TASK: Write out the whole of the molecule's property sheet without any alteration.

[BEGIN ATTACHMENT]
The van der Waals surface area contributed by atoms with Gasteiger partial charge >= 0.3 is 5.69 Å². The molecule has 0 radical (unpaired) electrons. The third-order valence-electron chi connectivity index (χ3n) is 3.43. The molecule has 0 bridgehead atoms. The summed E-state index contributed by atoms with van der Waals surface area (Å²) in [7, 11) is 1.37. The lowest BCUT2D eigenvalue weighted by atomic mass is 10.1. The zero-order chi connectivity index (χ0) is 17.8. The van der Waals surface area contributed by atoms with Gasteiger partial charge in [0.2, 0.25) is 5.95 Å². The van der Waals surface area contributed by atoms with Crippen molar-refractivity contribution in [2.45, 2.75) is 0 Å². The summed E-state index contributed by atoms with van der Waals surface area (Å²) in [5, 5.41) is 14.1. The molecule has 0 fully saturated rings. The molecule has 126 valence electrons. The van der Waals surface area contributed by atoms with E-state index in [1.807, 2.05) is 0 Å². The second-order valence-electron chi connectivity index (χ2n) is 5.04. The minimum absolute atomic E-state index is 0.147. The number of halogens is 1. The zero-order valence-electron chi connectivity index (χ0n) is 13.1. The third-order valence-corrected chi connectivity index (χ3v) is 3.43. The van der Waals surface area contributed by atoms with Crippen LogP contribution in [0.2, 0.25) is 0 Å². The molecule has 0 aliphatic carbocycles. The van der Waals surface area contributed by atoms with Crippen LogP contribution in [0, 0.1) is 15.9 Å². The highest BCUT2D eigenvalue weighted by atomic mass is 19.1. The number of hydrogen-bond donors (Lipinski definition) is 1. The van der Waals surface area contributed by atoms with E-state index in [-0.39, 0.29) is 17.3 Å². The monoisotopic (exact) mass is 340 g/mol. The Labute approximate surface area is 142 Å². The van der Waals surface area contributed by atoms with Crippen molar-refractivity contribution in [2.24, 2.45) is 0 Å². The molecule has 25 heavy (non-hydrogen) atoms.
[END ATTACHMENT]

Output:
The van der Waals surface area contributed by atoms with Gasteiger partial charge >= 0.3 is 5.69 Å². The molecule has 0 radical (unpaired) electrons. The third-order valence-electron chi connectivity index (χ3n) is 3.43. The molecule has 0 bridgehead atoms. The summed E-state index contributed by atoms with van der Waals surface area (Å²) in [7, 11) is 1.37. The lowest BCUT2D eigenvalue weighted by atomic mass is 10.1. The zero-order chi connectivity index (χ0) is 17.8. The van der Waals surface area contributed by atoms with Gasteiger partial charge in [0.2, 0.25) is 5.95 Å². The van der Waals surface area contributed by atoms with Crippen molar-refractivity contribution in [2.45, 2.75) is 0 Å². The summed E-state index contributed by atoms with van der Waals surface area (Å²) in [5, 5.41) is 14.1. The molecule has 0 fully saturated rings. The molecule has 126 valence electrons. The van der Waals surface area contributed by atoms with E-state index in [1.807, 2.05) is 0 Å². The second-order valence-electron chi connectivity index (χ2n) is 5.04. The minimum absolute atomic E-state index is 0.147. The number of halogens is 1. The zero-order valence-electron chi connectivity index (χ0n) is 13.1. The third-order valence-corrected chi connectivity index (χ3v) is 3.43. The van der Waals surface area contributed by atoms with Crippen LogP contribution in [0.2, 0.25) is 0 Å². The molecule has 0 aliphatic carbocycles. The van der Waals surface area contributed by atoms with Crippen LogP contribution in [0, 0.1) is 15.9 Å². The highest BCUT2D eigenvalue weighted by atomic mass is 19.1. The number of hydrogen-bond donors (Lipinski definition) is 1. The van der Waals surface area contributed by atoms with E-state index in [-0.39, 0.29) is 17.3 Å². The monoisotopic (exact) mass is 340 g/mol. The Labute approximate surface area is 142 Å². The van der Waals surface area contributed by atoms with Crippen molar-refractivity contribution in [2.24, 2.45) is 0 Å². The molecule has 25 heavy (non-hydrogen) atoms.